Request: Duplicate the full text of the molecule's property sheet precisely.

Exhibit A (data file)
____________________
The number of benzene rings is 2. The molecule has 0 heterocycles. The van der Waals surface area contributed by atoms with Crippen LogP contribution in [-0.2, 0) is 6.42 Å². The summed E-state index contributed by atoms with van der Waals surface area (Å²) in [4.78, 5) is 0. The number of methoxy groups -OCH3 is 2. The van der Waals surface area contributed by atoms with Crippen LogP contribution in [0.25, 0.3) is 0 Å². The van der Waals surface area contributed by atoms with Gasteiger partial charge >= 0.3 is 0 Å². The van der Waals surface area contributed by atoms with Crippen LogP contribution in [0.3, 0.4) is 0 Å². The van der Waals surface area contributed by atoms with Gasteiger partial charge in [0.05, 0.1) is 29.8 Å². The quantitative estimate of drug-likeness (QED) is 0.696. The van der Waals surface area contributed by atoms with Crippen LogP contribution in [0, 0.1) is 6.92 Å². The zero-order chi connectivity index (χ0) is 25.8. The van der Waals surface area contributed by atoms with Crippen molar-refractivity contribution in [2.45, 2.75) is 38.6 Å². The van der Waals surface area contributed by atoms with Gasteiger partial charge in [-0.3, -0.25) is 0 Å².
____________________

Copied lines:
The number of benzene rings is 2. The molecule has 0 heterocycles. The van der Waals surface area contributed by atoms with Crippen LogP contribution in [-0.2, 0) is 6.42 Å². The summed E-state index contributed by atoms with van der Waals surface area (Å²) in [4.78, 5) is 0. The number of methoxy groups -OCH3 is 2. The van der Waals surface area contributed by atoms with Crippen LogP contribution in [0.25, 0.3) is 0 Å². The van der Waals surface area contributed by atoms with Gasteiger partial charge >= 0.3 is 0 Å². The van der Waals surface area contributed by atoms with Crippen LogP contribution in [0.3, 0.4) is 0 Å². The van der Waals surface area contributed by atoms with Gasteiger partial charge in [0.05, 0.1) is 29.8 Å². The quantitative estimate of drug-likeness (QED) is 0.696. The van der Waals surface area contributed by atoms with Crippen LogP contribution in [0, 0.1) is 6.92 Å². The zero-order chi connectivity index (χ0) is 25.8. The van der Waals surface area contributed by atoms with Crippen molar-refractivity contribution in [2.45, 2.75) is 38.6 Å². The van der Waals surface area contributed by atoms with Gasteiger partial charge in [-0.3, -0.25) is 0 Å².